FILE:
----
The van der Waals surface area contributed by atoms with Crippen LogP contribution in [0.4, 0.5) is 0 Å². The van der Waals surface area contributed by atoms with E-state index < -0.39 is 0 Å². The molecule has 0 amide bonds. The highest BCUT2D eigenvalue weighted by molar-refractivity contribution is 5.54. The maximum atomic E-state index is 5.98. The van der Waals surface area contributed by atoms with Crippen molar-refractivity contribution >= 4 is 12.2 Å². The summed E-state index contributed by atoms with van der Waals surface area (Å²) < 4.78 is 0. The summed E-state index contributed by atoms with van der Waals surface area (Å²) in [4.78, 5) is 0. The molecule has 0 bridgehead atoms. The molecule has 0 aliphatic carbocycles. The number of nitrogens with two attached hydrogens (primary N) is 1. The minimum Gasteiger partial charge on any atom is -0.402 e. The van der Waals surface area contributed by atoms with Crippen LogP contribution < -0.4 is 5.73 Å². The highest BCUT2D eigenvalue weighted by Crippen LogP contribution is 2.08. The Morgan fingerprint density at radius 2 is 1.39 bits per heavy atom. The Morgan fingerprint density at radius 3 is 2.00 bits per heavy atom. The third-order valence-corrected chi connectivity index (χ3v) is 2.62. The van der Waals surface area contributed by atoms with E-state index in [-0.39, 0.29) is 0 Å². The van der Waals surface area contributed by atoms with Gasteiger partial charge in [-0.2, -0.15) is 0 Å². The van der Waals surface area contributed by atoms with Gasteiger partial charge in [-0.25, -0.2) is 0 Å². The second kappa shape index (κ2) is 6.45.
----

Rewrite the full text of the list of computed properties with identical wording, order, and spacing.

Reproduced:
The van der Waals surface area contributed by atoms with Crippen LogP contribution in [0.4, 0.5) is 0 Å². The van der Waals surface area contributed by atoms with E-state index < -0.39 is 0 Å². The molecule has 0 amide bonds. The highest BCUT2D eigenvalue weighted by molar-refractivity contribution is 5.54. The maximum atomic E-state index is 5.98. The van der Waals surface area contributed by atoms with Crippen molar-refractivity contribution >= 4 is 12.2 Å². The summed E-state index contributed by atoms with van der Waals surface area (Å²) < 4.78 is 0. The summed E-state index contributed by atoms with van der Waals surface area (Å²) in [4.78, 5) is 0. The molecule has 0 bridgehead atoms. The molecule has 0 aliphatic carbocycles. The number of nitrogens with two attached hydrogens (primary N) is 1. The minimum Gasteiger partial charge on any atom is -0.402 e. The van der Waals surface area contributed by atoms with Crippen LogP contribution < -0.4 is 5.73 Å². The highest BCUT2D eigenvalue weighted by Crippen LogP contribution is 2.08. The Morgan fingerprint density at radius 2 is 1.39 bits per heavy atom. The Morgan fingerprint density at radius 3 is 2.00 bits per heavy atom. The third-order valence-corrected chi connectivity index (χ3v) is 2.62. The van der Waals surface area contributed by atoms with E-state index in [-0.39, 0.29) is 0 Å². The van der Waals surface area contributed by atoms with Gasteiger partial charge in [-0.2, -0.15) is 0 Å². The van der Waals surface area contributed by atoms with Gasteiger partial charge in [-0.25, -0.2) is 0 Å². The second kappa shape index (κ2) is 6.45.